The story is simple then, in a sense: Kelenic is an above-average hitter (.331 wOBA, .360 xwOBA in 2022) against fastballs, and well below it against the soft, spinny stuff. A 23-year-old with lesser tools might be toast, or unable to adjust and improve, but a 23-year-old with lesser tools wouldn’t have hit well enough throughout the minors to justify his place on the big league roster two years in a row. Trusting that talent for good and ill is why Kelenic finds himself in some ignominious locations, like the 103rd spot of 103 outfielders in OPS+ since 1961 with at least 550 plate appearances up to and through their age-22 season.
The names in his company are a fascinating medley, and it’s worth noting Kelenic has the 4th-fewest PAs of any player in this collection (but is tied for 57th in home runs!). The top of this list is stacked with exactly who you might suspect: Mike Trout, Juan Soto, and Julio Rodríguez, but the bottom (pictured above) offers possible seeds of what we are trying to find in Kelenic’s future. To a man, the names near Kelenic in early struggles are then-Top-100 prospects given yards and yards of leash to figure it out. Some, like Bergeron, Melendez, and Meyer never put it all together (though at least in the latter’s case, Meyer did put up multiple solid offensive years, his defense often in the infield was the true catastrophe). Others, like Patterson, Tolan, and Johnstone kept grinding away towards respectable big league careers, albeit in the realm of “remembering some guys” more than unforgettable play. And some, like Gómez, Moseby, Damon, and of course Jones put together careers that ultimately heartily fulfilled their promise, including All-Star appearances and consistent quality offense well outpacing their miserable early seasons.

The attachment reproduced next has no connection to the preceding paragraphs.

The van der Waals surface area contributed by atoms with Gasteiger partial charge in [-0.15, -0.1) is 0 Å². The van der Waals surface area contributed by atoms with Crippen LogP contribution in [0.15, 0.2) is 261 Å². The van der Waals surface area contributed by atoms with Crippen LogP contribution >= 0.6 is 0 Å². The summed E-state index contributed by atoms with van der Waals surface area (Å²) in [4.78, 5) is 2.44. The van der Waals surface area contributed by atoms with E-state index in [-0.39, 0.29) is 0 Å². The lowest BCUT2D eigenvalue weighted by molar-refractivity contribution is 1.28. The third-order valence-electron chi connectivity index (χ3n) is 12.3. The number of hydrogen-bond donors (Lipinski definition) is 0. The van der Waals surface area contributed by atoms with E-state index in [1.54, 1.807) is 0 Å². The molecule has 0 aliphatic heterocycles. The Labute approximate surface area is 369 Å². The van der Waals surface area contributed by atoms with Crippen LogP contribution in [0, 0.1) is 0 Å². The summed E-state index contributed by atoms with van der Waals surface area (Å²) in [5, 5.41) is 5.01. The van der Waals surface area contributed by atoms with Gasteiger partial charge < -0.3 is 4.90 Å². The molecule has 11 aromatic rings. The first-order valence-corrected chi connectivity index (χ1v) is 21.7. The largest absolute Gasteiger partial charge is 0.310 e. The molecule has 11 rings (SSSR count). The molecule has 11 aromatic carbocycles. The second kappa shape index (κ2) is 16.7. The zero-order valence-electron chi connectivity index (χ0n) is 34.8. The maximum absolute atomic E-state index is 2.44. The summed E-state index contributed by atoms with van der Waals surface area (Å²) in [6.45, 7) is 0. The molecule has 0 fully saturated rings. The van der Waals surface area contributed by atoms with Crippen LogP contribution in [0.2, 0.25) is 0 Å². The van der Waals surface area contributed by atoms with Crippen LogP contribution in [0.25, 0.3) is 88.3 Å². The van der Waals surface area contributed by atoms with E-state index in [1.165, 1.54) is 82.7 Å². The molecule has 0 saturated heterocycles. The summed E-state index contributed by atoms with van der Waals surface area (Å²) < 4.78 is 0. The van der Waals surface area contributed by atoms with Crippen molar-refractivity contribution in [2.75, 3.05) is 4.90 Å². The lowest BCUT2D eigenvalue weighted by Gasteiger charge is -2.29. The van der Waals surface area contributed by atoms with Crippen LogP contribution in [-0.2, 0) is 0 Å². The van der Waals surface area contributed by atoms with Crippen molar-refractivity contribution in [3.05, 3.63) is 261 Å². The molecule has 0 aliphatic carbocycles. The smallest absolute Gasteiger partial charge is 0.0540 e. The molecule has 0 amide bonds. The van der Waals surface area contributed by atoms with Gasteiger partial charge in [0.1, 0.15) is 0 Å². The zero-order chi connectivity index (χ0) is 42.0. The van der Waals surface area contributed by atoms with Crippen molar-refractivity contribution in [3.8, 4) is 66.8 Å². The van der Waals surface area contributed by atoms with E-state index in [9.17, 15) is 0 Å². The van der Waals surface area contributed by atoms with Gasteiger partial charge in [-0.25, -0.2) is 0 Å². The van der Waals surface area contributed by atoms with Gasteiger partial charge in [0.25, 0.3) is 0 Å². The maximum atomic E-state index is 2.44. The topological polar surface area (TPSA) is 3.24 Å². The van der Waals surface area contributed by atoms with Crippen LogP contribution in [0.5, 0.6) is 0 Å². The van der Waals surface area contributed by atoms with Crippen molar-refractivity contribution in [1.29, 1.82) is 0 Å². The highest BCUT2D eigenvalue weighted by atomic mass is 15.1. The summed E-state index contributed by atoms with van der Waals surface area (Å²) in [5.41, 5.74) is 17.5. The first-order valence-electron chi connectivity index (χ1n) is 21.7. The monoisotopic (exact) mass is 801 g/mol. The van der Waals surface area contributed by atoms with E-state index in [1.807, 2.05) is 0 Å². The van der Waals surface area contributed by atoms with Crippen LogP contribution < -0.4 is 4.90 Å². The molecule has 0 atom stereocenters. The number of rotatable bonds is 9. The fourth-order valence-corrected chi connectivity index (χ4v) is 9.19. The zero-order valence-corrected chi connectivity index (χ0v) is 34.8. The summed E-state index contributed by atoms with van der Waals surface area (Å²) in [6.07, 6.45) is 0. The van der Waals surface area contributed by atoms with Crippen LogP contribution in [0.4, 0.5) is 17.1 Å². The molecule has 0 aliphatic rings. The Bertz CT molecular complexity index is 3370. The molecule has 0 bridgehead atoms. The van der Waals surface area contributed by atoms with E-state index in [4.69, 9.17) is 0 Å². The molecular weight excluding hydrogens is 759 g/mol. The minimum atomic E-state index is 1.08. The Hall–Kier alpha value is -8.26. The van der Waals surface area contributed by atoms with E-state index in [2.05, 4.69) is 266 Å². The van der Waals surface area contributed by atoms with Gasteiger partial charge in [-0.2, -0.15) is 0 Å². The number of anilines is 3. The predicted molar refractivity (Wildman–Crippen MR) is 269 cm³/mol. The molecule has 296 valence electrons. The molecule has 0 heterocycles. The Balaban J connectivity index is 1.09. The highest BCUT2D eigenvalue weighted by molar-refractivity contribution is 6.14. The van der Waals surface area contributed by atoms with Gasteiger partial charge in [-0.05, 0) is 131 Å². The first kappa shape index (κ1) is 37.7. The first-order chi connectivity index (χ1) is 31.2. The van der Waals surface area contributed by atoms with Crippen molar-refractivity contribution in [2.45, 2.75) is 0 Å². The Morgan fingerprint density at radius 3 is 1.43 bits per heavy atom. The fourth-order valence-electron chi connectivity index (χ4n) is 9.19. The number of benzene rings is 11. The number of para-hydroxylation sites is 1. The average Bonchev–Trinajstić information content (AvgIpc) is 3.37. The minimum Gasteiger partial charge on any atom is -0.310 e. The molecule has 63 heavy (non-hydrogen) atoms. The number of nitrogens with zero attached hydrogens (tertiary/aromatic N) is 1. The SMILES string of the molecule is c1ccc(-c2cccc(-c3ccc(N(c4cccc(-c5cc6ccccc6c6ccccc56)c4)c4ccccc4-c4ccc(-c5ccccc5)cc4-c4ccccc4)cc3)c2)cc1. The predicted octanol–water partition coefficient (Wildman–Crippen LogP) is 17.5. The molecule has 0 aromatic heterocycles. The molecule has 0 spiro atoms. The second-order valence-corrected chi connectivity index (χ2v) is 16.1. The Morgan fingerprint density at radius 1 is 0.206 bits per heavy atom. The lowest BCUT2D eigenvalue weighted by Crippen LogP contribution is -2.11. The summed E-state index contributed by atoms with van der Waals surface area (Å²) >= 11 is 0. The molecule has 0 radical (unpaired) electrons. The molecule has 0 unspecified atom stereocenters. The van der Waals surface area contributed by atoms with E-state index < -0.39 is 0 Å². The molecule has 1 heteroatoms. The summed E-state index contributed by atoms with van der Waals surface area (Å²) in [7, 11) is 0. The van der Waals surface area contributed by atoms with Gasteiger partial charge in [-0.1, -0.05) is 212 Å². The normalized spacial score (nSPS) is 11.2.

I won’t digress with the biographies of each player named above but I can tell you each had every bit as fascinating a path as Kelenic to where the M’s young outfielder finds himself. Gómez in particular tickles me as a comparison given their overlapping penchant for fiery, emotion-laden play and competitiveness that made/makes them exhilarating to watch succeed...
The Jarred Kelenic Special: a hustle double.— Daniel Kramer (@DKramer_) September 22, 2022
He drives one into the right-center gap and reaches second base in 7.87 seconds, his fastest time on a double in his career ... Sprint speed: 30.1 ft/sec (the fastest tracked time of any run in his career). pic.twitter.com/LyNXUdP5Tw
...and at times exasperating to see struggle.
Ohtani's reaction to Kelenic slamming his helmet is comedy pic.twitter.com/m5hMtDORIu— TrueRGM (@TrueRGM) June 5, 2021